[The Baton Passes on]
I had the pleasure of witnessing FCC’s staged reading of Katori Hall’s The Mountaintop a couple of years back. It was, to put it lightly, a stunner. With limited rehearsals and scripts in hands, the performance managed to create something truly magical, transporting us to Dr. Martin Luther King’s last night on Earth in Room 306 of the Lorraine Motel before his assassination. Here, with the same cast from the reading under Fasitua Amosa’s direction, David Fane and Nicole Whippy, give us a fully formed production.
In the publicity for the show, much has been made of the fact that this has never been performed in New Zealand or by Pasifika actors. While the former acknowledgement is noteworthy, the latter strikes me as opening up a can of worms. Not casting African Americans is an understandable constraint within New Zealand, but to celebrate the casting of a different ethnicity begs a wider discussion of the problems of cross-racial casting, even if they might pass for one another on stage. [FCC Founder Victor Rodger wrote about this issue on The Big Idea]
That’s not to diminish any of the work that both actors do. They are both superlative in their roles, evoking both period and cultural authenticity with the help of Donna Marinkovich’s set and props. Fane, as King, has the biggest hurdle to overcome, playing a famous historical figure – one that is embedded thoroughly in our cultural consciousness. Rather than attempting to imitate or impersonate the man, Fane embodies his spirit and fills in the blanks of what we don’t know. The events that occur within the world of the play are imagined, but what they do so effectively are paint a portrait of a man in crisis. This isn’t Dr. King as an icon or symbol, but a man made flesh. A man with the weight of the world on his shoulders. And it’s this weight that Fane displays, his body hiding a fragility that might cause his knees to buckle at any moment.
As the feisty and mysterious maid, Camae, Whippy is a pure revelation and arguably steals the spotlight. While purely a creation of fiction, her character has to convincingly go toe-to-toe with Dr. King, to surprise and outshine him. It’s a firecracker of a performance that demands the utmost sincerity, especially when the script calls for some suspension of disbelief. Whether firing off jokes, fending off flirtations or orating imagined speeches, she simply nails it.
None of this would be possible without Hall’s witty and crackling script though, full of zingers and insights, equal parts funny and affirming. The production leans on the comedy heavily at the start, but deceptively so. A deeper moral urgency soon creeps in and the dark, looming shadow of King’s assassination becomes visible on the horizon. While the tension and drama between the characters is low on dramatic conflict, it explores the broader tension between man and nation poignantly – of both loving and hating your country. If there’s any issue with Hall’s script is that the play’s turning point isn’t entirely convincing on the page, but it’s delivered with utter conviction here.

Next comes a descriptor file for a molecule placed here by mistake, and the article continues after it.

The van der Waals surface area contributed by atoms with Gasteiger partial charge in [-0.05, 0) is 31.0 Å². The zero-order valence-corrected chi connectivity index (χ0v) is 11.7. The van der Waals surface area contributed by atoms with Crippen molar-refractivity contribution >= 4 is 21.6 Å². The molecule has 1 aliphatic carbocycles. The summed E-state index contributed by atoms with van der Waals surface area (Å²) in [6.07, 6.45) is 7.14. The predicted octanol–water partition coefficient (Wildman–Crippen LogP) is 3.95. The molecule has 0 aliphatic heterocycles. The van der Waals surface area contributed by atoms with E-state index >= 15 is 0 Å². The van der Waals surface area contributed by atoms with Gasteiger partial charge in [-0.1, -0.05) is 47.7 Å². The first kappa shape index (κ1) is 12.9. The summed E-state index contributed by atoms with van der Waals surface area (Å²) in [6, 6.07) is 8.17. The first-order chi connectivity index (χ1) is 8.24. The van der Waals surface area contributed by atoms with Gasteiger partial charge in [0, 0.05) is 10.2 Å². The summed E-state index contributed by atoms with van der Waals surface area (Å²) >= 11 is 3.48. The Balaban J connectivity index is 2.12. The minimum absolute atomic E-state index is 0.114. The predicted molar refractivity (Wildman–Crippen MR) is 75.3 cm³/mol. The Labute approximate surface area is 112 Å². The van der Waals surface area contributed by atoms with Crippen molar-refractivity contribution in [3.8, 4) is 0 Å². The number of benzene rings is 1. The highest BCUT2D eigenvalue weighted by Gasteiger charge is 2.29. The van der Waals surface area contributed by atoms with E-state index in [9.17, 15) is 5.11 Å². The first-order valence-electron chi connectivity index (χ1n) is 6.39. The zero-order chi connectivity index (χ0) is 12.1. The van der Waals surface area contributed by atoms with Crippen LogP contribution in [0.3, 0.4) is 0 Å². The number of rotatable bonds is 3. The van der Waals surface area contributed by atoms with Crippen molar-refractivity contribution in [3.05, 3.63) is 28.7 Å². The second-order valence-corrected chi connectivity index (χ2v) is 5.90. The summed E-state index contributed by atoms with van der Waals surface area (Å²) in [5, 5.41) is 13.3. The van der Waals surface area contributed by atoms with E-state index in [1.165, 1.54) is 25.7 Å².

While highly critical of America, this is also undoubtedly a pained love letter, a passionate breakup song. It cuts deep to the core of what makes America (or any home) so painful. Because we want to love it, despite what it does to us. And contrary to what the more conservatively-minded might think, the marginalised often want to be one with the land and the nation, not against it. It’s this dichotomous love/hate relationship that defined the difference between King and, say, Malcolm X. Or even King and Camae. As James Baldwin once said, “I love America more than any other country in this world, and, exactly for this reason, I insist on the right to criticize her perpetually.”
In my review for The Winterreise Project, I reflected on the notion of art as ‘equipment for living.’ The Mountaintop seems to be the perfect embodiment of this – a theatrical rally and response to our current climate. A war cry to end all war cries. Calling a piece of theatre more urgent or relevant than ever is an often abused line of thought, but it rings true here, particularly with the topicality regarding the White Nationalist Rally in Charlottesville earlier this year. This is a work that has only, unfortunately, grown in relevance since its 2009 premiere.
More than simply coasting on the sentimental nostalgia of history, The Mountaintop drips with humanity, so much so you can feel your conscience demanding work to be done. It doesn’t give us easy answers, but it passes the baton on, forcing us to acknowledge the legacies that have preceded us and the responsibilities we owe to each other. An unmissable experience.
The Mountaintop plays at The Basement until 11 Nov.
SEE ALSO: Theatreview.org.nz review by Leigh Sykes